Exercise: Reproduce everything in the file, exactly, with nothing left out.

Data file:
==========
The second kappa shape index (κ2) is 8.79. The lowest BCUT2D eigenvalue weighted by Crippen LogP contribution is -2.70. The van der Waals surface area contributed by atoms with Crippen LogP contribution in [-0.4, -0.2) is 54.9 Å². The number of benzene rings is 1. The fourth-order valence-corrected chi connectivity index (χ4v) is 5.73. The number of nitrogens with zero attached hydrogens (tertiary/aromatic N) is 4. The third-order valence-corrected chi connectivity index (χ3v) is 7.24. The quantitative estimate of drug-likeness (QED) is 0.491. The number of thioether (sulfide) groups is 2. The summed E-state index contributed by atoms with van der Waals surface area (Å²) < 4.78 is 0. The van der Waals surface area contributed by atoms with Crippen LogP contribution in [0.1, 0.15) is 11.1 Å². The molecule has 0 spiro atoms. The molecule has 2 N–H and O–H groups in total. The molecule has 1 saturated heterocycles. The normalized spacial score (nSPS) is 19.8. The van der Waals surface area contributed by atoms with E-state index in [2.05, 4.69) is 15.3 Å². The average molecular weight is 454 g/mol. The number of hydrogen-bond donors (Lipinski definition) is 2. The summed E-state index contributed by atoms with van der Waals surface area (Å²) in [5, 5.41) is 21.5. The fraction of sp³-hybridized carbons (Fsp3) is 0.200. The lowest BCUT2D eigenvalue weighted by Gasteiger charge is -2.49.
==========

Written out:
The second kappa shape index (κ2) is 8.79. The lowest BCUT2D eigenvalue weighted by Crippen LogP contribution is -2.70. The van der Waals surface area contributed by atoms with Crippen LogP contribution in [-0.4, -0.2) is 54.9 Å². The number of benzene rings is 1. The fourth-order valence-corrected chi connectivity index (χ4v) is 5.73. The number of nitrogens with zero attached hydrogens (tertiary/aromatic N) is 4. The third-order valence-corrected chi connectivity index (χ3v) is 7.24. The quantitative estimate of drug-likeness (QED) is 0.491. The number of thioether (sulfide) groups is 2. The summed E-state index contributed by atoms with van der Waals surface area (Å²) < 4.78 is 0. The van der Waals surface area contributed by atoms with Crippen LogP contribution in [0.1, 0.15) is 11.1 Å². The molecule has 0 spiro atoms. The molecule has 2 N–H and O–H groups in total. The molecule has 1 saturated heterocycles. The normalized spacial score (nSPS) is 19.8. The van der Waals surface area contributed by atoms with E-state index in [2.05, 4.69) is 15.3 Å². The average molecular weight is 454 g/mol. The number of hydrogen-bond donors (Lipinski definition) is 2. The summed E-state index contributed by atoms with van der Waals surface area (Å²) in [5, 5.41) is 21.5. The fraction of sp³-hybridized carbons (Fsp3) is 0.200. The lowest BCUT2D eigenvalue weighted by Gasteiger charge is -2.49.